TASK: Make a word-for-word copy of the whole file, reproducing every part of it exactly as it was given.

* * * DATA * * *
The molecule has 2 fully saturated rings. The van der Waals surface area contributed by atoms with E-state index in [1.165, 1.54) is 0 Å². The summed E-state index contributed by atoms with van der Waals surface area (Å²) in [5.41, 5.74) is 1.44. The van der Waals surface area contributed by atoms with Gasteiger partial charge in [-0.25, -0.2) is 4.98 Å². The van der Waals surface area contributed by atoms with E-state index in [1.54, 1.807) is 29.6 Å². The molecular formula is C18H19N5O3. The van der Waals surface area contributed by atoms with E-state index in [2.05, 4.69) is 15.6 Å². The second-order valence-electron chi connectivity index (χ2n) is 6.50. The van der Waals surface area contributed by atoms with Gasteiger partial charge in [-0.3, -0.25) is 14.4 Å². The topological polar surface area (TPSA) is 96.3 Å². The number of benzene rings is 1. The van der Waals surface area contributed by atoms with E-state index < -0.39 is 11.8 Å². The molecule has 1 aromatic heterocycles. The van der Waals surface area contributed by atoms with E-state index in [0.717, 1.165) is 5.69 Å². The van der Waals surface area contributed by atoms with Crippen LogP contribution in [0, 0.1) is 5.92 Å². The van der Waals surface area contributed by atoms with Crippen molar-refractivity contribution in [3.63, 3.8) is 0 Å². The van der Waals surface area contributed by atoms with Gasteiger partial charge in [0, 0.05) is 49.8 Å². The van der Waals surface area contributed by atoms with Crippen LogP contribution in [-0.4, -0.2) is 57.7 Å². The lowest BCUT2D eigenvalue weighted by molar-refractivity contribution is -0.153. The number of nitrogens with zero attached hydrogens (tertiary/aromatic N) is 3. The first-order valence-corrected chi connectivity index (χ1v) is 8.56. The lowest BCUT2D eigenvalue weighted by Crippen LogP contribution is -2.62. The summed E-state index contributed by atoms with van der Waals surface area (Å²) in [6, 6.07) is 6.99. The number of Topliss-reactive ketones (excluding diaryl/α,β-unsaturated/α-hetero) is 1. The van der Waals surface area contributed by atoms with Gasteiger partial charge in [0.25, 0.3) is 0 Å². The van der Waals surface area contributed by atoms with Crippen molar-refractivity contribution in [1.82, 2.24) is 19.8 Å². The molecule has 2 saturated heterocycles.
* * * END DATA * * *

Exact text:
The molecule has 2 fully saturated rings. The van der Waals surface area contributed by atoms with E-state index in [1.165, 1.54) is 0 Å². The summed E-state index contributed by atoms with van der Waals surface area (Å²) in [5.41, 5.74) is 1.44. The van der Waals surface area contributed by atoms with Gasteiger partial charge in [-0.25, -0.2) is 4.98 Å². The van der Waals surface area contributed by atoms with E-state index in [1.54, 1.807) is 29.6 Å². The molecular formula is C18H19N5O3. The van der Waals surface area contributed by atoms with E-state index in [2.05, 4.69) is 15.6 Å². The second-order valence-electron chi connectivity index (χ2n) is 6.50. The van der Waals surface area contributed by atoms with Gasteiger partial charge in [-0.3, -0.25) is 14.4 Å². The topological polar surface area (TPSA) is 96.3 Å². The number of benzene rings is 1. The van der Waals surface area contributed by atoms with E-state index < -0.39 is 11.8 Å². The molecule has 1 aromatic heterocycles. The van der Waals surface area contributed by atoms with E-state index in [0.717, 1.165) is 5.69 Å². The van der Waals surface area contributed by atoms with Crippen LogP contribution in [0, 0.1) is 5.92 Å². The van der Waals surface area contributed by atoms with Crippen molar-refractivity contribution in [3.63, 3.8) is 0 Å². The van der Waals surface area contributed by atoms with Gasteiger partial charge in [0, 0.05) is 49.8 Å². The van der Waals surface area contributed by atoms with Crippen LogP contribution in [-0.4, -0.2) is 57.7 Å². The lowest BCUT2D eigenvalue weighted by molar-refractivity contribution is -0.153. The number of nitrogens with zero attached hydrogens (tertiary/aromatic N) is 3. The first-order valence-corrected chi connectivity index (χ1v) is 8.56. The lowest BCUT2D eigenvalue weighted by Crippen LogP contribution is -2.62. The summed E-state index contributed by atoms with van der Waals surface area (Å²) in [6, 6.07) is 6.99. The number of Topliss-reactive ketones (excluding diaryl/α,β-unsaturated/α-hetero) is 1. The van der Waals surface area contributed by atoms with Gasteiger partial charge in [0.25, 0.3) is 0 Å². The van der Waals surface area contributed by atoms with Crippen molar-refractivity contribution in [1.82, 2.24) is 19.8 Å². The molecule has 2 saturated heterocycles.